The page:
Category Archives: Rollover

Beware the Quirks of the TSP in retirement

The TSP (Thrift Savings Plan) is a retirement savings and investment plan for Federal employees. It offers the kind of retirement plan that private corporations offer with 401(k) plans.

Here is a little information about he investment options in the TSP.

The TSP funds are not the typical mutual fund even though the C, F, I, and S index funds are similar to mutual fund offerings.

The C Fund is designed to match the performance of the S&P 500

The F Fund’s investment objective is to match the performance of the Barclays Capital U.S. Aggregate Bond Index, a broad index representing the U.S. bond market.

The I Fund’s investment objective is to match the performance of the Morgan Stanley Capital International EAFE (Europe, Australasia, Far East) Index.

The Small Cap S Fund’s objective is to match the performance of the Dow Jones U.S. Completion Total Stock Market Index, a broad market index made up of stocks of U.S. companies not included in the S&P 500 Index.

The G Fund is invested in nonmarketable U.S. Treasury securities that are guaranteed by the U.S. Government and the G Fund will not lose money.

One advantage of the TSP is that the expenses of the funds are very low.  However, if you plan to keep your money in the TSP after you retire you need to understand your options because there are traps for the unwary.

The irrevocable annuity option.  

This option provides you with a monthly income.  You can choose an income for yourself or a beneficiary – such as your spouse – that lasts your lifetime or the lifetime of the beneficiary.  The payments stop at death.  Once your annuity starts, you cannot change your mind.

Limited withdrawal options. 

You can’t take money out of your TSP whenever you want.  When it comes to taking money out you have two options.

  1. One time only partial withdrawal. You have a one-time chance to take a specific dollar amount from your account before taking a full withdrawal.
  2. Full withdrawal.   You can choose between a combination of lump-sum, monthly payments or a Met-Life annuity.

Limited Monthly Payment Changes

If you take monthly payments from your TSP as part of your full withdrawal option you can change the amount you receive once a year, during the “annual change period” but it takes effect the next calendar year.  If you choose this option, make sure that you know how much you will need for the coming year.

Proportionate distribution of funds

When you take money out of your TSP you have no choice over which fund is liquidated to meet your income needs.  It comes out in proportion to which your money is invested.  This means you can’t manage your TSP and decide which of the funds you will access to get your distribution.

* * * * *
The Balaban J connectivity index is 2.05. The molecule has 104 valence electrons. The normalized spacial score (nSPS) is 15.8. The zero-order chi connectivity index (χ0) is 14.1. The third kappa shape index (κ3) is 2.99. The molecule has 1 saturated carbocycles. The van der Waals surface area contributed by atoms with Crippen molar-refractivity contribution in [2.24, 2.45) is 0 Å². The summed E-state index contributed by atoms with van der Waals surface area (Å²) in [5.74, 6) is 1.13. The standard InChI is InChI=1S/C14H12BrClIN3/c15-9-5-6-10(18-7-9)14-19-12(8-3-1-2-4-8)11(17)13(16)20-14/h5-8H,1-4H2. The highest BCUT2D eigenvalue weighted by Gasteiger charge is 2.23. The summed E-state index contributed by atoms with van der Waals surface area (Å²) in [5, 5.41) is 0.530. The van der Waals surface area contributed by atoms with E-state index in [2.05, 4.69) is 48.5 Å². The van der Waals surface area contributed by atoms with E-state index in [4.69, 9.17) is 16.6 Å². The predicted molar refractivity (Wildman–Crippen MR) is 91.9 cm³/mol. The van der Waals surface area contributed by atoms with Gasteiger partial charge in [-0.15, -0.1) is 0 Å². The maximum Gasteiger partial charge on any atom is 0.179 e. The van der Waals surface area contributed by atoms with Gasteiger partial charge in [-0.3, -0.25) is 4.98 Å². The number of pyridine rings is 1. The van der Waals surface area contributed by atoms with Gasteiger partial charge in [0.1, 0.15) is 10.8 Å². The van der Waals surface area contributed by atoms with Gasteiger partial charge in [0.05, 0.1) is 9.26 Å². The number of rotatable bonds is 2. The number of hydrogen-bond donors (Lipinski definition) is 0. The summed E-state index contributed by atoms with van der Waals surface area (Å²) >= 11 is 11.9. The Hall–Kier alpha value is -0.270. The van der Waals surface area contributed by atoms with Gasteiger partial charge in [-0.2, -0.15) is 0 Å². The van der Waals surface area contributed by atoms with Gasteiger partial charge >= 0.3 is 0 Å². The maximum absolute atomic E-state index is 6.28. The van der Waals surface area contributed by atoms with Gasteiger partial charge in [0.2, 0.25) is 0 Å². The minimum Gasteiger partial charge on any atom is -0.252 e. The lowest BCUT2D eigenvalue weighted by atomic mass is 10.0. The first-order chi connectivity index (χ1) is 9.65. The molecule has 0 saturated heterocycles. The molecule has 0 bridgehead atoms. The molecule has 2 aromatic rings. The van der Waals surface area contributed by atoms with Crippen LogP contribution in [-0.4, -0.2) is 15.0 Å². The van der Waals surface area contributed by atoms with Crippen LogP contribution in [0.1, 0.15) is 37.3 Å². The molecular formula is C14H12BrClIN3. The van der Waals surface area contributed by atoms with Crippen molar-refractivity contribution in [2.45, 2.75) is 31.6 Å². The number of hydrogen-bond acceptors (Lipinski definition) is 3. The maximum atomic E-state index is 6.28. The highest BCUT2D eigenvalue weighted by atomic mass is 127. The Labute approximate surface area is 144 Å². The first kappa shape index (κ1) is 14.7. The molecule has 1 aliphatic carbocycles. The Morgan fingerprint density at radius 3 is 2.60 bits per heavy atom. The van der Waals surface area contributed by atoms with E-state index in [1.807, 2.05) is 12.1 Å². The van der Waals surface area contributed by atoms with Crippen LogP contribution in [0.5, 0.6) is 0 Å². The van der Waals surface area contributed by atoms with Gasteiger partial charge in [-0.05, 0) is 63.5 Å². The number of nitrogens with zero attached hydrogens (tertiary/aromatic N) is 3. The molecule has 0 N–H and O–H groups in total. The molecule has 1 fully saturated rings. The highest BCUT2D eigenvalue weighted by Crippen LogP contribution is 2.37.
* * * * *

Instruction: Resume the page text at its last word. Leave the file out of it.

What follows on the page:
If you want to give yourself greater flexibility once you retire you have the option of rolling the TSP assets into a rollover IRA without incurring any income tax.

 

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Putting RMDs to Work

When you’re over 70 ½ and have a retirement plan you have to start taking money out of the plan (with rare exceptions).  But even if you remember to take annual RMDs (Required Minimum Distributions) you could use help preparing for and managing the process. This includes reinvesting RMDs you don’t need immediately for living expenses.

It isn’t as simple as “Here’s your RMD, now go take it.”  Baby Boomers often retire with IRA and 401(k) balances instead of the defined benefit plans their predecessors often had.  And the rules are often complicated.  Take the retiree who has an IRA and a 401(k) that he left behind with a previous employer.

Many are surprised to learn that they have to take separate RMDs on their 401(k) and their traditional IRA.  RMDs must be calculated separately and distributed separately from each employer-sponsored account. But RMDs for IRAs can be aggregated, and the total can be withdrawn from one or multiple IRAs.  That’s one of the reasons that advisors suggest rolling your 401(k) into an IRA when leaving an employer for a new job or when retiring.

Steep penalties apply.  The failure to take a required minimum distribution results in a penalty of 50% of the RMD amount.

According to a 2016 study from Vanguard, IRAs subject to RMDs had a median withdrawal rate of 4% and a median spending rate of 1%. For employer plans subject to RMDs, the median withdrawal rate was 4% and the median spending rate was 0%.  A mandatory withdrawal doesn’t mean a mandatory spend.  Most retirees don’t need the income they are required to take from their plans.  As a result the money usually goes right back into an investment account.

If you have an investment account that is designed for your risk tolerance and goals, the money coming out of your retirement account should be invested so as to maintain your balanced portfolio.

For questions on this subject, please contact us.

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Questioner asks: “Should I roll my SEP IRA into a regular IRA or a Roth IRA?”

There are two issues to consider in answering this question.

  1. If you roll a SEP IRA into a regular or rollover IRA, assuming you do it right, there are no taxes to pay and your money will continue to grow tax deferred until you begin taking withdrawals.  At that point you will pay income tax on the withdrawals.